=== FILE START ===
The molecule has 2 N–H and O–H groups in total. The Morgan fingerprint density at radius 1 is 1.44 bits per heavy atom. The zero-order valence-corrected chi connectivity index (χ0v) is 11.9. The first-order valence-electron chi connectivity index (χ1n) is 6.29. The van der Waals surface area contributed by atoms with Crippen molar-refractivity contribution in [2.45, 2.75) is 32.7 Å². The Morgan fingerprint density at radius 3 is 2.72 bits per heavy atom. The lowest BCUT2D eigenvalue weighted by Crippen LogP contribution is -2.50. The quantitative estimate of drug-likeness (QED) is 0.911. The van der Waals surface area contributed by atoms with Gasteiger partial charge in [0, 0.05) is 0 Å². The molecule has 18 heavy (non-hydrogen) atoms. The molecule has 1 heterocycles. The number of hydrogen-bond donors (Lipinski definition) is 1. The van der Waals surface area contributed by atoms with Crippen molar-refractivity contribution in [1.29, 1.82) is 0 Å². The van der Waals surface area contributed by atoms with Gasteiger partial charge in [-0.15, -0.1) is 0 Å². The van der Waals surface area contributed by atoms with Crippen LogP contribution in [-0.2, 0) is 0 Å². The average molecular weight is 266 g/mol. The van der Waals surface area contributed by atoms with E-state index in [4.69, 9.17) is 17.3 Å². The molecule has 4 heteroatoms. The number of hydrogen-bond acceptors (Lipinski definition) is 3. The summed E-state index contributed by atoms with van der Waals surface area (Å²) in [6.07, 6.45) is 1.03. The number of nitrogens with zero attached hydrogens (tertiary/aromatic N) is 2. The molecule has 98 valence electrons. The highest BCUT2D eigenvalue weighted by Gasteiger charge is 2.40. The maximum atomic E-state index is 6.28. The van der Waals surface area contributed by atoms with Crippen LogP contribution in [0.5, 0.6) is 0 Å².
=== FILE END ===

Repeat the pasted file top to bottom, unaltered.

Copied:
The molecule has 2 N–H and O–H groups in total. The Morgan fingerprint density at radius 1 is 1.44 bits per heavy atom. The zero-order valence-corrected chi connectivity index (χ0v) is 11.9. The first-order valence-electron chi connectivity index (χ1n) is 6.29. The van der Waals surface area contributed by atoms with Crippen molar-refractivity contribution in [2.45, 2.75) is 32.7 Å². The Morgan fingerprint density at radius 3 is 2.72 bits per heavy atom. The lowest BCUT2D eigenvalue weighted by Crippen LogP contribution is -2.50. The quantitative estimate of drug-likeness (QED) is 0.911. The van der Waals surface area contributed by atoms with Gasteiger partial charge in [0, 0.05) is 0 Å². The molecule has 18 heavy (non-hydrogen) atoms. The molecule has 1 heterocycles. The number of hydrogen-bond donors (Lipinski definition) is 1. The van der Waals surface area contributed by atoms with Crippen molar-refractivity contribution in [1.29, 1.82) is 0 Å². The van der Waals surface area contributed by atoms with Gasteiger partial charge in [-0.15, -0.1) is 0 Å². The van der Waals surface area contributed by atoms with Crippen LogP contribution in [-0.2, 0) is 0 Å². The average molecular weight is 266 g/mol. The van der Waals surface area contributed by atoms with E-state index in [4.69, 9.17) is 17.3 Å². The molecule has 4 heteroatoms. The number of hydrogen-bond acceptors (Lipinski definition) is 3. The summed E-state index contributed by atoms with van der Waals surface area (Å²) in [6.07, 6.45) is 1.03. The number of nitrogens with zero attached hydrogens (tertiary/aromatic N) is 2. The molecule has 98 valence electrons. The highest BCUT2D eigenvalue weighted by Gasteiger charge is 2.40. The maximum atomic E-state index is 6.28. The van der Waals surface area contributed by atoms with Crippen LogP contribution in [0.5, 0.6) is 0 Å².